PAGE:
National Unity Party wins Northern Cyprus elections

The preliminary results of the early parliamentary elections in the Turkish Republic of Northern Cyprus showed the victory of the “National Unity” party. The party’s leader, Prime Minister Fayez Socuoglu, announced his intention to start talks to form a coalition government in the country, vowing to “reform the economy first”.

Earlier, the unofficial preliminary results of the early general elections that took place on Sunday showed that the “National Unity” party won 41.59% of the vote. The “Turkish Republican Party” came second with 30.49%, while the Democratic Party came in third place with 8.15%.

Eight parties and 403 candidates, including 3 independents, competed in the elections to enter the 50-seat parliament.

The last parliamentary elections in Turkish Cypriots were held on January 7, 2018.

The previous government headed by Arsan Saner announced its resignation on October 13, due to the problems faced by the three partner parties in the coalition government.

On November 5, the head of the National Unity Party, Fayez Sogooglu, announced the formation of a coalition government with the Democratic Party, pending early elections.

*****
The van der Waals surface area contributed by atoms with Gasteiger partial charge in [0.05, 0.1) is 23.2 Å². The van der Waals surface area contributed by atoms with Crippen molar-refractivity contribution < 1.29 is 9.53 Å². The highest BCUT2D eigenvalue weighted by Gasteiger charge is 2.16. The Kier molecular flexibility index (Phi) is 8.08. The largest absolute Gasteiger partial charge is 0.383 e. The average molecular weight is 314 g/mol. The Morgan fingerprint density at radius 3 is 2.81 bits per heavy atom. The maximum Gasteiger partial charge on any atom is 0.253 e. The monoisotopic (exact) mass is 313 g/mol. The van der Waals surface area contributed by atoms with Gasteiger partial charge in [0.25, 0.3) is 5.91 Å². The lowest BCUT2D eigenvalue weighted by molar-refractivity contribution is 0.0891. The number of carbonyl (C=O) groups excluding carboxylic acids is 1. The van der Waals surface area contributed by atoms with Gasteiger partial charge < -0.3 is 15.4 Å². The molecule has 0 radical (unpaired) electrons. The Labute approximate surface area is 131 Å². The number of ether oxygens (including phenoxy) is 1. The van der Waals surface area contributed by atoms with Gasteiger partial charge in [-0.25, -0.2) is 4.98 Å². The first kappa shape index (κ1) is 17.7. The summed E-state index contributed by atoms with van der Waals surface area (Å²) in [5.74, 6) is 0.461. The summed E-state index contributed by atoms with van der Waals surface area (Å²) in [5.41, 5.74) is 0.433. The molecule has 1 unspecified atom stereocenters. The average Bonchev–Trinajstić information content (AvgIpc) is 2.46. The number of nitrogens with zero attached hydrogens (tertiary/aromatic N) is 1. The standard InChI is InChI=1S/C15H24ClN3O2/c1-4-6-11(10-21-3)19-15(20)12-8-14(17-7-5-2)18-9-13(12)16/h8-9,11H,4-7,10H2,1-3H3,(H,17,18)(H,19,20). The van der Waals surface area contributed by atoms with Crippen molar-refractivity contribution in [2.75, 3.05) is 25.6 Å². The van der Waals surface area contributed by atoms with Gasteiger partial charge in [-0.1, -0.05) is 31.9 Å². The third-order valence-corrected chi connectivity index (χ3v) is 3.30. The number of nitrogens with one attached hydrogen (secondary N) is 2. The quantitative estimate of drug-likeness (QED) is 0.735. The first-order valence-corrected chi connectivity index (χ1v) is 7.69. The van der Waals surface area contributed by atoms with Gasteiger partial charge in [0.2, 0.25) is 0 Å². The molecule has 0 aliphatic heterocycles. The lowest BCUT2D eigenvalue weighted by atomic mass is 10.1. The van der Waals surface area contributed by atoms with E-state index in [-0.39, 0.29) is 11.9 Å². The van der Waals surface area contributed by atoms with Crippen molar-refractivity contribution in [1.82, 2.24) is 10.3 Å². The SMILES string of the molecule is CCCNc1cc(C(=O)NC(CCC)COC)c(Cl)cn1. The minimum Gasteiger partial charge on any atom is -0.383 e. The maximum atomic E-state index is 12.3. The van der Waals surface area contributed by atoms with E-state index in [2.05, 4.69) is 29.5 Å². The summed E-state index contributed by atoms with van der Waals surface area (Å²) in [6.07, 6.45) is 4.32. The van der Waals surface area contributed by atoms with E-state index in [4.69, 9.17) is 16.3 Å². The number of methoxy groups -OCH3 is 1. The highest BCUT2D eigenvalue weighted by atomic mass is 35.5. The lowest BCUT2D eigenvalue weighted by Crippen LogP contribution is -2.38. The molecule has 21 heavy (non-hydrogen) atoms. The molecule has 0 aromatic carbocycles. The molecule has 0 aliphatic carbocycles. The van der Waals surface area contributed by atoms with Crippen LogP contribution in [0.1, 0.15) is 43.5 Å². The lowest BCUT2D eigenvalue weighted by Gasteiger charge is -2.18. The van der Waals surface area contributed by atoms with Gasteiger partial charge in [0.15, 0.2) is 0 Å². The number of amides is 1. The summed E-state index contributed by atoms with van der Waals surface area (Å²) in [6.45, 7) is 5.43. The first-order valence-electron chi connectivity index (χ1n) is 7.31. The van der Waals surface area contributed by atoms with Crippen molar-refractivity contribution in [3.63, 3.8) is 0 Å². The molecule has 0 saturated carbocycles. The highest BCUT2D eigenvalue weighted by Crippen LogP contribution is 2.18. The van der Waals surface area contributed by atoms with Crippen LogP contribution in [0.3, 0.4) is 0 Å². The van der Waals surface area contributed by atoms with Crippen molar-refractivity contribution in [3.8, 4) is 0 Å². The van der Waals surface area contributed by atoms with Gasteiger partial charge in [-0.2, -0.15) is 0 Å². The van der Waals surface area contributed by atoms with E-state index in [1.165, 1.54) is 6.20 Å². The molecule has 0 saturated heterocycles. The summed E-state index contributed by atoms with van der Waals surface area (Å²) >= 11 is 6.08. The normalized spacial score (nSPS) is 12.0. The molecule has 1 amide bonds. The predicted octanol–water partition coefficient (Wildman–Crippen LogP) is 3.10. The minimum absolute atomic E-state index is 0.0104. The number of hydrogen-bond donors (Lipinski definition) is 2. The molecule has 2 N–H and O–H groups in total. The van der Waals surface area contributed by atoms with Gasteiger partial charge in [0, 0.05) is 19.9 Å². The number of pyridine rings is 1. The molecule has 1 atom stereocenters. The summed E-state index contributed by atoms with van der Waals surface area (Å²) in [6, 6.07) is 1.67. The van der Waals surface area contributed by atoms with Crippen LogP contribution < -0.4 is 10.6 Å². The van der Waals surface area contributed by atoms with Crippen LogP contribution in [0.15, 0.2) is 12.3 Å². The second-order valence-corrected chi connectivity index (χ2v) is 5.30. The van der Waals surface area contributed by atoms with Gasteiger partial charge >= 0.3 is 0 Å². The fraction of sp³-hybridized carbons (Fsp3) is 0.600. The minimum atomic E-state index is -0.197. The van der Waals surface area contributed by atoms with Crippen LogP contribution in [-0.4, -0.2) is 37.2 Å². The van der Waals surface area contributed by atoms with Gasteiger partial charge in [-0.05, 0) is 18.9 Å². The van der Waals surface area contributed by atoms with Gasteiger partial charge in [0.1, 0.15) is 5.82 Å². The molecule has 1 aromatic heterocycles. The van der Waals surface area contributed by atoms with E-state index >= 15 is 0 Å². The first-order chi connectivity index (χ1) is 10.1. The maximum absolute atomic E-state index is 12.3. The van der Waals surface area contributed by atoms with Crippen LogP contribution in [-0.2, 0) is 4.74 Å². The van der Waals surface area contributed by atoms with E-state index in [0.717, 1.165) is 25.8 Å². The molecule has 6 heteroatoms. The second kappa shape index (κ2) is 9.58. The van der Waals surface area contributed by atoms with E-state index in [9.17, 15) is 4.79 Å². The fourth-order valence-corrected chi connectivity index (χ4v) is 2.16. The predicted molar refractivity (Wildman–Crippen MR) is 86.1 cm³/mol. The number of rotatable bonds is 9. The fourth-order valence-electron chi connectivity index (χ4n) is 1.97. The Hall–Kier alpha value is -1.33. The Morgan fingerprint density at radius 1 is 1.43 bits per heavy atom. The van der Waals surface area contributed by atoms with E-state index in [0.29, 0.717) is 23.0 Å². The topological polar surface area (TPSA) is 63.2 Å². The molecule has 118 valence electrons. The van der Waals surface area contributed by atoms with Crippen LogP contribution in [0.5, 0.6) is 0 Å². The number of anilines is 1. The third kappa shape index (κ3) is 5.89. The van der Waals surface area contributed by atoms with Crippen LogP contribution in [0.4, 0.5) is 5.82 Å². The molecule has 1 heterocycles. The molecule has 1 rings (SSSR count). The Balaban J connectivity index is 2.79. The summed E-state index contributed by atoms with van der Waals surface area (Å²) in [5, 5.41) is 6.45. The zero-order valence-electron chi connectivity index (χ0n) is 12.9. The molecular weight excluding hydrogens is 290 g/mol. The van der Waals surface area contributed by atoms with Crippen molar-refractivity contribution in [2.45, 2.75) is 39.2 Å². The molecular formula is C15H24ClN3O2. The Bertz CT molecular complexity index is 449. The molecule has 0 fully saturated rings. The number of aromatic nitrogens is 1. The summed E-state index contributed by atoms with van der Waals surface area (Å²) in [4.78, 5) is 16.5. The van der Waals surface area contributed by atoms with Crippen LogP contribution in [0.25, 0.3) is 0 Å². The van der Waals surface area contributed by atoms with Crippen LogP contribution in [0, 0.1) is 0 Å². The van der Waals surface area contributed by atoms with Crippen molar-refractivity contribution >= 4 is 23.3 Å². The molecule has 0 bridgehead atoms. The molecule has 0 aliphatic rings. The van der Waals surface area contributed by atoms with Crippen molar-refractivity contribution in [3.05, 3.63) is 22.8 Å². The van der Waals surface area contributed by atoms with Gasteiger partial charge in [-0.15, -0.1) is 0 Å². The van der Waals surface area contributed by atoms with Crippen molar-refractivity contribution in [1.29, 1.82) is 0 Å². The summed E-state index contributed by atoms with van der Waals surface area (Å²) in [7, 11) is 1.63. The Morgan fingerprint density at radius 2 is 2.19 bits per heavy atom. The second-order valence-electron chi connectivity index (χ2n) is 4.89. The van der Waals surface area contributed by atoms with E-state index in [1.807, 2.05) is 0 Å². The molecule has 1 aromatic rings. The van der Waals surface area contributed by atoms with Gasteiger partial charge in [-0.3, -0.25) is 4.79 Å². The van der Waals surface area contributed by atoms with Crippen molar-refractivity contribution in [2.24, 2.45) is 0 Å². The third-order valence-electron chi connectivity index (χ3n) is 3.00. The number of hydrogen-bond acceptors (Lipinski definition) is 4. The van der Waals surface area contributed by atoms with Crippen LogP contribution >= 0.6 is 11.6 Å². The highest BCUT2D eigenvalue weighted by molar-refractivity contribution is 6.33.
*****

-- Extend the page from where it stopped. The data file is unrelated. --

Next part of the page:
Voters in the “Turkish Republic of Northern Cyprus” cast their votes Sunday in early legislative elections, at the end of a campaign dominated by an economic crisis in this country that extends over a third of the territory of the Mediterranean island of Cyprus, which is recognized only by Ankara.

It is noteworthy that Cyprus has been divided into two parts since the Greek coup and the Turkish military intervention in 1974. The Republic of Cyprus has been a member of the European Union since 2004, however, the laws of the European Union apply only to Greek Cyprus in the southern part of the island.

The internationally recognized Cypriot government exercises its authority only over the southern part of the island inhabited mainly by Greek Cypriots.

The “Turkish Republic of Northern Cyprus”, which was declared unilaterally in 1983 in the northern part of the island, is inhabited by most of the Turkish Cypriots, and is recognized only by Ankara.

In 2004, a referendum was held on a plan presented by the United Nations aimed at reunifying the island. About 65% of the Turkish Cypriots approved this plan, while more than 75% of the Greek Cypriots rejected it.

Negotiations on the settlement of the dispute on the island have been stalled since 2017. In April 2021, an attempt to re-launch talks organized by the United Nations that oversees a buffer zone stretching between the two parts of the island failed.

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